Gov. Bruce Rauner created “another roadblock” for Chicago by vetoing Mayor Rahm Emanuel’s plan to save two of four city employee pension funds, but it’s likely to be reversed in time to “prevent insolvency,” a major credit rating agency said Tuesday.
Standard & Poor’s said it expects the bill that locked in employee concessions and authorized a five-year ramp to required funding levels for the Municipal Employees and Laborers pension funds to be re-introduced and “receive sufficient votes to override a potential governor’s veto.”
The rating agency noted the original bill breezed through the Illinois House on a 91-16 vote and was unanimously approved by the Illinois Senate. After the new General Assembly was sworn in, the vote in the Illinois Senate was 38 to 11.
“Based on the support for the original legislation and a similar police and fire pension plan [vetoed by Rauner and overridden], we think it is likely that the new bill will pass with a veto-proof majority,” Standard & Poor’s wrote.
But S&P noted that “timely action on pension funding is crucial to the city’s budget stability.” Without it, the Municipal Employees and Laborers pension funds are expected to run out of money in 2025 and 2027, respectively, and possibly sooner if “actuarial assumptions” prove too rosy.
“In our view, the plan . . . forestalled such insolvency despite falling short of ensuring long-term sustainability of the plans,” the rating agency wrote. “Though unlikely . . . potential delays to increased contributions beyond 2017 could lead to credit deterioration.”
Last week, Rauner vetoed the bill, citing the “funding cliff” that will leave Chicago’s largest pension fund with a gaping hole of at least $238 million — after a 29.5 percent tax on water and sewer bills is fully phased in — that will require more revenue to honor the city’s ironclad commitment to reach 90 percent funding over a 40-year period.
“This legislation will result in increased taxes on Chicago residents,” Rauner said.
Emanuel responded by condemning the governor’s veto as “irresponsible and irrational.”
“Instead of helping secure the future of our taxpayers and middle-class retirees, the governor chose to hold them hostage,” said Adam Collins, the mayor’s communications director.
Five months ago, Standard & Poor’s affirmed Chicago’s bond rating at three levels above “junk” status, but changed the city’s financial outlook from “negative” to “stable,” thanks to Emanuel’s plan to slap a 29.5 percent tax on water and sewer bills to save the largest of the four funds.
On Tuesday, the rating agency took note of the funding cliff that Rauner contends would lock in yet another property tax increase on Chicago homeowners and businesses who have already been hit with $838 million in property tax hikes for police, fire and teacher pensions.
“We understand that the plan currently does not identify how larger contributions in and beyond 2022 will be accommodated,” S&P wrote, noting that the “variations in pension fund performance” could further widen the gap.
“Despite these risks, we anticipate that the city will still take tangible steps to address near-term pension pressures. But, in the absence of additional measures to ensure the affordability of the contributions and the sustainability of the plan, credit stability could be short-lived.”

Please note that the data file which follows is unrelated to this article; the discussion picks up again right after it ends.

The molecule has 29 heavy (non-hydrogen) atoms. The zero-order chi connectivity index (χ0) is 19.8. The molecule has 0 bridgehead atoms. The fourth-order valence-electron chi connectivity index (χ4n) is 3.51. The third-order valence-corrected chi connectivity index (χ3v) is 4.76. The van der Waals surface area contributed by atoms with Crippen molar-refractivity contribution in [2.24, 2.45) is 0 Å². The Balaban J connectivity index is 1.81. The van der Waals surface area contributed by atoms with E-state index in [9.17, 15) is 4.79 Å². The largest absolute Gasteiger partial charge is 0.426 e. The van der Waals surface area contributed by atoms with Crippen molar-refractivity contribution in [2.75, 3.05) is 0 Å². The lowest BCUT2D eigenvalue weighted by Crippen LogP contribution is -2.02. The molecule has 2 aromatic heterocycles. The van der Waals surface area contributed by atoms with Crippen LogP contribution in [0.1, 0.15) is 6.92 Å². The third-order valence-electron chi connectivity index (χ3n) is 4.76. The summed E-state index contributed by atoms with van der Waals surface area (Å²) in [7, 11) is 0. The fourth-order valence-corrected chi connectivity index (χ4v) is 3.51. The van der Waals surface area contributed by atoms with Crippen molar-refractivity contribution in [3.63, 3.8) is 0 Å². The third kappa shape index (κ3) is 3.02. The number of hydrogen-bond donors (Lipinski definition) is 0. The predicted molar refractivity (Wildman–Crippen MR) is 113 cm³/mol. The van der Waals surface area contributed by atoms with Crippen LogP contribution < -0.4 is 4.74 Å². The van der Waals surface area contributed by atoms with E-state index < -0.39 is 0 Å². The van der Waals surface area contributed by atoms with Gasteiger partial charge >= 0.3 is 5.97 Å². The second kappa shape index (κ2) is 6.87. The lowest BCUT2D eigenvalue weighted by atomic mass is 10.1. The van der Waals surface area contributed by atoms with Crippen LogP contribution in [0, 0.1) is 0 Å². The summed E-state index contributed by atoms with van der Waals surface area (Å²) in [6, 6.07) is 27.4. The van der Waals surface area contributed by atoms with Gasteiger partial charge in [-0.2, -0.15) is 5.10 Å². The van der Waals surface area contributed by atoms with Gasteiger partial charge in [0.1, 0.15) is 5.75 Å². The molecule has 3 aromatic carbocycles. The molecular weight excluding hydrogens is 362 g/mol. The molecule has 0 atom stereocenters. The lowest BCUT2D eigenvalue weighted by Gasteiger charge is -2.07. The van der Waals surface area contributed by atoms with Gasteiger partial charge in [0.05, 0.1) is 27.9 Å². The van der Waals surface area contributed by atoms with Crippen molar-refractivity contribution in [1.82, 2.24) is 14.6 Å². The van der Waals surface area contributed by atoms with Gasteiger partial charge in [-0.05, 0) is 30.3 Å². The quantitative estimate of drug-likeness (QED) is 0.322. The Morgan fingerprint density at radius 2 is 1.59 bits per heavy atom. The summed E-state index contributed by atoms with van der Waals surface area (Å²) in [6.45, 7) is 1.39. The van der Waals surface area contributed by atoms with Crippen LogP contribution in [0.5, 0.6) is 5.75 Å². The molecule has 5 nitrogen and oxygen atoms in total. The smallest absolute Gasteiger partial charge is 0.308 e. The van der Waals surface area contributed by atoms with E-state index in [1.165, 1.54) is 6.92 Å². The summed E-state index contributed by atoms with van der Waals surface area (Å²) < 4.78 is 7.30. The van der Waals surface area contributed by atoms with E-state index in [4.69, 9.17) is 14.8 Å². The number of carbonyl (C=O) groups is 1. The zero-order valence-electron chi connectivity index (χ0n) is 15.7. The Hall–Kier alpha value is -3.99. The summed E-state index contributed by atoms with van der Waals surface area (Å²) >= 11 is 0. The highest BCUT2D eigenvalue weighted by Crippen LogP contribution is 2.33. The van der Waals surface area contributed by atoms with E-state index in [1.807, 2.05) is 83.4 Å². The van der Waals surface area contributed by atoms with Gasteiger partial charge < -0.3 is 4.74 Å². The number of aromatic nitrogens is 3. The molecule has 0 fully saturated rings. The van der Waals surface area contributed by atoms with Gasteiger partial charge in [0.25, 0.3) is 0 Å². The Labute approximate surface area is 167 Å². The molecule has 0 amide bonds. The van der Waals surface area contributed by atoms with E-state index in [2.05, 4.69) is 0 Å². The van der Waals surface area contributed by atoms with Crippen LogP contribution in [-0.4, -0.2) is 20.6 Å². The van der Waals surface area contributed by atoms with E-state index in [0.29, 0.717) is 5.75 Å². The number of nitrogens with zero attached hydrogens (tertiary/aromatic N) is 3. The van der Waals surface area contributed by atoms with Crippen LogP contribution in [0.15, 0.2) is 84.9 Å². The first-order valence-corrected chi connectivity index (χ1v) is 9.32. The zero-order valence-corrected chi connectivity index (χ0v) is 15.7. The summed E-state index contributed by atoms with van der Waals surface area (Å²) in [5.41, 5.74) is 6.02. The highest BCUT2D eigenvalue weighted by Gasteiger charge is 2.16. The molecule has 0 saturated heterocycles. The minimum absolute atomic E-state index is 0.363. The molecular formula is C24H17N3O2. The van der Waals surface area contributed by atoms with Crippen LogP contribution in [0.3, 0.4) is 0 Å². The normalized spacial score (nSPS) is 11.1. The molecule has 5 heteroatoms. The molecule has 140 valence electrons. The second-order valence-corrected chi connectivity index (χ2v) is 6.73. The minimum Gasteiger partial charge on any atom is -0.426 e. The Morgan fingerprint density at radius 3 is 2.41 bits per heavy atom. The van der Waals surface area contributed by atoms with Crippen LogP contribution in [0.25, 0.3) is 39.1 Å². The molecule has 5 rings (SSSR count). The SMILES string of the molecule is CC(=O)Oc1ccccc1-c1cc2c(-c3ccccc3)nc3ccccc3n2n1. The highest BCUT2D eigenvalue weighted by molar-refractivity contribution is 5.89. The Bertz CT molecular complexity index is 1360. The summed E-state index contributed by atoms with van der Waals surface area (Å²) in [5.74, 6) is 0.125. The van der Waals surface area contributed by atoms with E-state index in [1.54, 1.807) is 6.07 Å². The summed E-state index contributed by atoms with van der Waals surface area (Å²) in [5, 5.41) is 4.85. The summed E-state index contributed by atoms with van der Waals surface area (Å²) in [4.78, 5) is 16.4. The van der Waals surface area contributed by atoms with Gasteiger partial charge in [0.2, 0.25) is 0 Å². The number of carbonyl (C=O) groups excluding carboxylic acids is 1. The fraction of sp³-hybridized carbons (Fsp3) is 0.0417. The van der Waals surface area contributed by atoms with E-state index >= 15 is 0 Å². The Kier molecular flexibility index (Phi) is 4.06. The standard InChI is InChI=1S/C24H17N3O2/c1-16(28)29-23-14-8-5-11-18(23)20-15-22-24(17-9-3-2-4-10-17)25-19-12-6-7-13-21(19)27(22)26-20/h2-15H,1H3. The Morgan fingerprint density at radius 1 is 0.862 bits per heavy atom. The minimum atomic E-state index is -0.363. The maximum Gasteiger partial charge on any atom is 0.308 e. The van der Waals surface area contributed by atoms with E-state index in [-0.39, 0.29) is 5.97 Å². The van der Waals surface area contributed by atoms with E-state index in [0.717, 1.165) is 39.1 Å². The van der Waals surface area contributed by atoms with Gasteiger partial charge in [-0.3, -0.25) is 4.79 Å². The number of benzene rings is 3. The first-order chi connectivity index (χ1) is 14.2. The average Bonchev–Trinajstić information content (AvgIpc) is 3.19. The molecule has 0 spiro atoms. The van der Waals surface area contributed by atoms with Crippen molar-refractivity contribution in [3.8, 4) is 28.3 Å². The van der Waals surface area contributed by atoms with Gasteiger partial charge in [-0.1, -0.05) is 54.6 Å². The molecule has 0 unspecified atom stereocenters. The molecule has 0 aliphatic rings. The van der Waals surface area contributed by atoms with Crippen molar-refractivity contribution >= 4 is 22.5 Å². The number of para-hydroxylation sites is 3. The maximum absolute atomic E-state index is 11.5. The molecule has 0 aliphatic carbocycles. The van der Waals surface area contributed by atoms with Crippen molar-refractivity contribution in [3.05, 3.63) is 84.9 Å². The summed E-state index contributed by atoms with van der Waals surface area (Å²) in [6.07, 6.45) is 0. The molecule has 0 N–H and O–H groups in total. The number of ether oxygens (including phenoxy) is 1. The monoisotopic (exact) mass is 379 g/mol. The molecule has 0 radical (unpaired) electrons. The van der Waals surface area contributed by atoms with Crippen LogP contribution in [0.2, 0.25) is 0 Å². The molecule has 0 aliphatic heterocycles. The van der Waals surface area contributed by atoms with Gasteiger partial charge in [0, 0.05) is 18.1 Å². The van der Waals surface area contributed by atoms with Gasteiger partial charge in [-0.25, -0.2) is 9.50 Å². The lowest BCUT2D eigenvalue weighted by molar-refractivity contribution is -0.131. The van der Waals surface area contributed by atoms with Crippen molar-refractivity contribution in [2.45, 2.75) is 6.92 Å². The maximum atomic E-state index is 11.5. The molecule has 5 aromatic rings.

In January, Chicago sold $1.16 billion in general obligation bonds, but paid a heavy price for a school financial crisis exacerbated by Rauner’s veto of a bill promising $215 million in pension help.
The spread between Chicago’s interest rate and the interest rate the city would have paid if it had a AAA bond rating ranged from 3.3 percent to 3.5 percent. It was the worst spread in recent memory on a city bond deal.
Even more surprising was the fact that the interest rate on Chicago’s general obligation bonds was a “full percentage point” higher than it was a year ago — before the City Council approved Mayor Rahm Emanuel’s plan to slap a 29.5 percent tax on water and sewer bills to save the largest of four city employee pension funds.
At the time, investors asked Chief Financial Officer Carole Brown how she planned to handle the $230-million plus funding cliff five years out.
“We acknowledge that there will be a need for future revenue increases. . . . We’ll start with the budget. We’ll figure out what the requirements are. And it will be a combination of revenue increases and expenditure reductions to meet our obligations,” Brown said then.
In mid-September, the City Council easily approved the mayor’s plan to slap a 29.5 percent tax on water and sewer bills to save the Municipal Employees pension fund. But the Illinois General Assembly still needs to sign off on employee concessions tied to the deal, as well as the funding schedule for the five-year ramp to actuarially required funding.
The same goes for the mayor’s plan to save the Laborers pension fund, bankrolled by a previously approved, 56 percent tax on monthly telephone bills.
The workers’ concessions call for employees hired after Jan. 1 to become eligible for retirement at age 65 in exchange for an 11.5 percent pension contribution. That’s 3 percentage points higher than employees pay now. Veteran employees hired after Jan. 1, 2011, get to choose between contributing 11.5 percent for the right to retire at 65 or continuing to pay 8.5 percent and waiting until 67 to retire.
The legislation also would require newly elected Chicago aldermen and citywide elected officials to serve longer to achieve the maximum 80 percent city pension.